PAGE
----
Jose Rizal, hero outside the battlefield

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Philip Ella Juico-125

The View From Taft

Jose Rizal

About a month ago, we observed National Heroes Day, a day reserved for Filipinos who have consistently demonstrated in a very public way exemplary courage and dedication to save the lives of entire nations, communities, and complete strangers at the risk of their own lives and comfort. To this category belong our World War II veterans, Filipino soldiers who served elsewhere in the world in defense of international mandates and commitments, victims of state-sponsored and -instigated violence and murders in fighting for justice, and everyone else whose heroic deeds have been properly authenticated and validated. No fake medals, no fake heroes.

In a few days, we recall the execution on Dec. 30, 1896, by a foreign invader, of Jose Rizal, then 35 years old. Rizal is one hero whom we should remember especially on Nov. 30 because he is not only an instrument of commerce (his profile is on the one-peso coin), but also an example of a Filipino (even if technically he was not a Filipino citizen because we declared our independence from Spain on June 12, 1898 in Kawit, Cavite), who opted to serve society in various ways.

Rizal was a reminder to the Spaniards that their subjects were willing to wage war not just in deadly combat in the battlefield but also in the battle for people’s hearts and minds both in the islands and elsewhere in the world, especially in Europe and the Americas, through his writings and travels abroad. The Andres Bonifacios, the General Lunas and Del Pilars, and a host of other fighters were all but too willing to shed their blood for Philippine independence and freedom in the battlefield. The Spaniards were only too aware that the independence fervor had risen to dangerous heights.

Rizal’s talent was not in planning and executing strategy in the battlefield in the hills and mountains of the archipelago. His charism was in pricking the consciences of both the Spaniards and their subjects (some of whom had become steadfastly loyal to and collaborated with “mother” Spain) through his writings and novels.

What made Rizal’s writings more powerful and threatening to the Spaniards was that he was totally credible because of his intellect, his education (compared with the majority of the ignorant subjects and so-called “great unwashed”), well-rounded personality, and his various professional credentials. Rizal was a novelist, an ophthalmologist, a painter, and even a sportsman, a fencer, and a charming person.


In short, he was no ordinary subject; he was a different specimen. And if he were allowed to continue traveling all over the world and writing his nasty novels about Spanish oppression and injustice, he and the warriors in the fields would make a lethal combination.

It makes sense to conclude that Rizal knew that his talent was not in the battlefield but elsewhere. We have been told that Rizal believed it was not yet ripe to fight for complete independence, but to get to that ideal point in peaceful phases, starting with representation in mainland Spain’s governance structure. To that extent, as is usually the case in any revolution, there were fundamental differences of opinion, strategy, and timing among leaders of the upheaval. This happened to be one of them: the fighters and the proletariat had one approach while the intellectuals and propagandists had another.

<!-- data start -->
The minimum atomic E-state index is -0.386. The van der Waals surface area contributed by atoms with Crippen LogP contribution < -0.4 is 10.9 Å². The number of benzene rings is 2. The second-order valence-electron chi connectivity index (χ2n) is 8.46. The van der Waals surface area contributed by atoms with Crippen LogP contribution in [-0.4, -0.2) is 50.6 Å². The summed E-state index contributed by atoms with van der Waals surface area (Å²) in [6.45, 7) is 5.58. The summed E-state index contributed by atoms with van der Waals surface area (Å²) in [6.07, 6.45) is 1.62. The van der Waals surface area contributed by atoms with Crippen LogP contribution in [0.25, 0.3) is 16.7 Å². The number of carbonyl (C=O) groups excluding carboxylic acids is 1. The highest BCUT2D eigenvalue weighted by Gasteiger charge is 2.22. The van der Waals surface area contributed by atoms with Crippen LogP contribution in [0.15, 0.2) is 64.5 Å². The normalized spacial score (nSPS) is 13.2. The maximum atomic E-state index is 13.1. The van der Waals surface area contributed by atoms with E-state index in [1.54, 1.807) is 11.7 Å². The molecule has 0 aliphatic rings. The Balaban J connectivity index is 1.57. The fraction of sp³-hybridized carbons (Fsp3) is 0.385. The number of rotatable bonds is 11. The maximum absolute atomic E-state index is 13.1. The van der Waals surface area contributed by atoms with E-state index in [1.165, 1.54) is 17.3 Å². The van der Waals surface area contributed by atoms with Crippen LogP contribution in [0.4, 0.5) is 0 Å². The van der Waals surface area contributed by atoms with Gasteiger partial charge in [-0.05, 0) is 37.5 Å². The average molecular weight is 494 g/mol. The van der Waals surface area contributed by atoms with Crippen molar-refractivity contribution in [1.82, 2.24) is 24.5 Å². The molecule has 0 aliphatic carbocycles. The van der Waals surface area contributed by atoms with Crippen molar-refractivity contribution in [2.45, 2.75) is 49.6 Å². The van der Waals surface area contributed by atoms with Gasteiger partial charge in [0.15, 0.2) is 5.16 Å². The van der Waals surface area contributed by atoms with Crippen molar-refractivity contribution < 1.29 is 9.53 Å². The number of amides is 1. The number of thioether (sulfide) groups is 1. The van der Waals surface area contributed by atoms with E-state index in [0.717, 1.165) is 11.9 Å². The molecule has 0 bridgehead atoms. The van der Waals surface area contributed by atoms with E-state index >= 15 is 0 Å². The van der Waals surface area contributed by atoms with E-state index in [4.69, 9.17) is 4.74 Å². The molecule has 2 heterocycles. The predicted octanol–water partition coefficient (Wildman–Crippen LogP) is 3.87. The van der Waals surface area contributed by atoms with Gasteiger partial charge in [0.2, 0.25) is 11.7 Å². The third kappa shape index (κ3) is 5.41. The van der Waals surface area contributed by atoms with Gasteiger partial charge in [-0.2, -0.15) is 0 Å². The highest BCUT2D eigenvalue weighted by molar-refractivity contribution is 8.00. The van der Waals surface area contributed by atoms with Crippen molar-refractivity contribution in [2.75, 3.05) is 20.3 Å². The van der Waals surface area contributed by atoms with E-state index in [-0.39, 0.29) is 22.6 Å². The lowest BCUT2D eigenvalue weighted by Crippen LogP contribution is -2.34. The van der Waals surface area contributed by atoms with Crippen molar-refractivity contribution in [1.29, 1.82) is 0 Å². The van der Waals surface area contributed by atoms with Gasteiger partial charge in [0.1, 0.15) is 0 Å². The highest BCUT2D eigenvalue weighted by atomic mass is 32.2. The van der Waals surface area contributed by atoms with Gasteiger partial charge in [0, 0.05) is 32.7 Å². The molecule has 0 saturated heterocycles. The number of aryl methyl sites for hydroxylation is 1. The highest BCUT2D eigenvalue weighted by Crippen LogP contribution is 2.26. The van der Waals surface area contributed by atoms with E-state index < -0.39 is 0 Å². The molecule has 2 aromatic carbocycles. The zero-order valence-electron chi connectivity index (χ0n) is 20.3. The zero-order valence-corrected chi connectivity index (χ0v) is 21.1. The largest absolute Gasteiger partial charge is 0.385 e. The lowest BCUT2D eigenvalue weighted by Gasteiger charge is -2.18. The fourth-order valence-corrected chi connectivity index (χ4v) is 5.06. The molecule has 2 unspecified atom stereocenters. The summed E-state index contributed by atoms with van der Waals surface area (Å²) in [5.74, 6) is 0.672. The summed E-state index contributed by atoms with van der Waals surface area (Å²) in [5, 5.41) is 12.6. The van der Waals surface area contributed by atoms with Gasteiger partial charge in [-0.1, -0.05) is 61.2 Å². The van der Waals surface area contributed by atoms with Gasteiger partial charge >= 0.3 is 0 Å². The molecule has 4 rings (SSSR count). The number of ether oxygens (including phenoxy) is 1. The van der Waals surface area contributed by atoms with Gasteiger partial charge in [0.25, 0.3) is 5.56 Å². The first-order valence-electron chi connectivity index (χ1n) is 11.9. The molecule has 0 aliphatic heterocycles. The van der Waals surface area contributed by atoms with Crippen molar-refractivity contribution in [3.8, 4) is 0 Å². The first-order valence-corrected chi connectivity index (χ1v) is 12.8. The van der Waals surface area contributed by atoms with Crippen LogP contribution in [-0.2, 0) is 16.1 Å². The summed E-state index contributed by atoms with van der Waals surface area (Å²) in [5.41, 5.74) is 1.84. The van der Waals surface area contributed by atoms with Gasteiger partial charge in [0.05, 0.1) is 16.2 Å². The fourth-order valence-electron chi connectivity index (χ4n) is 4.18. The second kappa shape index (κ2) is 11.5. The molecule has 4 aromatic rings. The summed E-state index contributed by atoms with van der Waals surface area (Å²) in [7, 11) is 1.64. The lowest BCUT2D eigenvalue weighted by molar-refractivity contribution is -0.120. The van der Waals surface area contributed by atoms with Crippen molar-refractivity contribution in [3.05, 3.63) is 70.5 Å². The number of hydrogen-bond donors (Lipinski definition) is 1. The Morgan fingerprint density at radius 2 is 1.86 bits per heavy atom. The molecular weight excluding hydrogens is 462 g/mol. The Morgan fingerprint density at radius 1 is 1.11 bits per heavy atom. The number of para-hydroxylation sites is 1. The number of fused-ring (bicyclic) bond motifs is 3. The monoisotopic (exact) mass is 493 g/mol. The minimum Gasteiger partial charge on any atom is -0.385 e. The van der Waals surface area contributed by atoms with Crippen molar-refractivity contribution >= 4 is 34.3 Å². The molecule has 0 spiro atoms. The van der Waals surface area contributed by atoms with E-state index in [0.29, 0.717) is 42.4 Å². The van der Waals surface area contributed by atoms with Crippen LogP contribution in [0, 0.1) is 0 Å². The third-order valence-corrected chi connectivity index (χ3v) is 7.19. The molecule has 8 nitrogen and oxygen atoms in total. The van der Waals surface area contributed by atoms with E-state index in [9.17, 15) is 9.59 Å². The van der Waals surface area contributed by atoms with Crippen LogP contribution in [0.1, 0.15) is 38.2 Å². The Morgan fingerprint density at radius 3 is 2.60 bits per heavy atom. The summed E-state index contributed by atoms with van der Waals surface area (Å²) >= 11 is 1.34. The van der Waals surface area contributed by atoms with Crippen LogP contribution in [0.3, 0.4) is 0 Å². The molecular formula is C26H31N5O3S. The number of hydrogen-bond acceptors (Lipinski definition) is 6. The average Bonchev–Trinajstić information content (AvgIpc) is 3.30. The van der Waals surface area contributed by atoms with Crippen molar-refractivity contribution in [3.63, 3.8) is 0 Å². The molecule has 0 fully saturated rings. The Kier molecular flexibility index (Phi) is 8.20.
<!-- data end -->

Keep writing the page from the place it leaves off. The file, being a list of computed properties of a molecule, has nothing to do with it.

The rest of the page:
Regardless of these differences, Rizal still opted to join the struggle from within the islands and not from some far foreign land where he could be safe. He could have just chosen to remain comfortably quiet and pursue his various interests and relationships and earn good money by leveraging his many talents. Yet he decided to take the risk, bear some of the burden, confront the issues right in the islands, and suffer the consequences of having to do much more because he had been given much more.

As schoolchildren, we learned about the great sacrifices of heroes like Bonifacio, Rizal, and even our modern-day hero, Ninoy Aquino. These lessons were most likely chronological narratives about these heroes’ lives, their mid-lives, and their deaths. We were probably made to memorize dates and names of persons who had much to do with these heroes, but perhaps we did not benefit from a synthesis of the heroes’ lives and their real roles in society at the time of their lives and deaths. We probably did not benefit from the deeper insights of teachers (who may have been trained to emphasize the facts of the heroes’ lives) and definitely, we were too young then to produce our own syntheses and insights.

It is somewhat tragic that we did not have too many insights on Rizal, a selfless well-rounded, talented, thinking person who was a threat to Spanish rule simply because he was not supposed to be a well-rounded, talented, and thinking subject.


Philip Ella Juico teaches in the Doctor of Business Administration program of the Ramon V. Del Rosario College of Business of De La Salle University. He was Secretary of Agrarian Reform during the administration of President Corazon C. Aquino.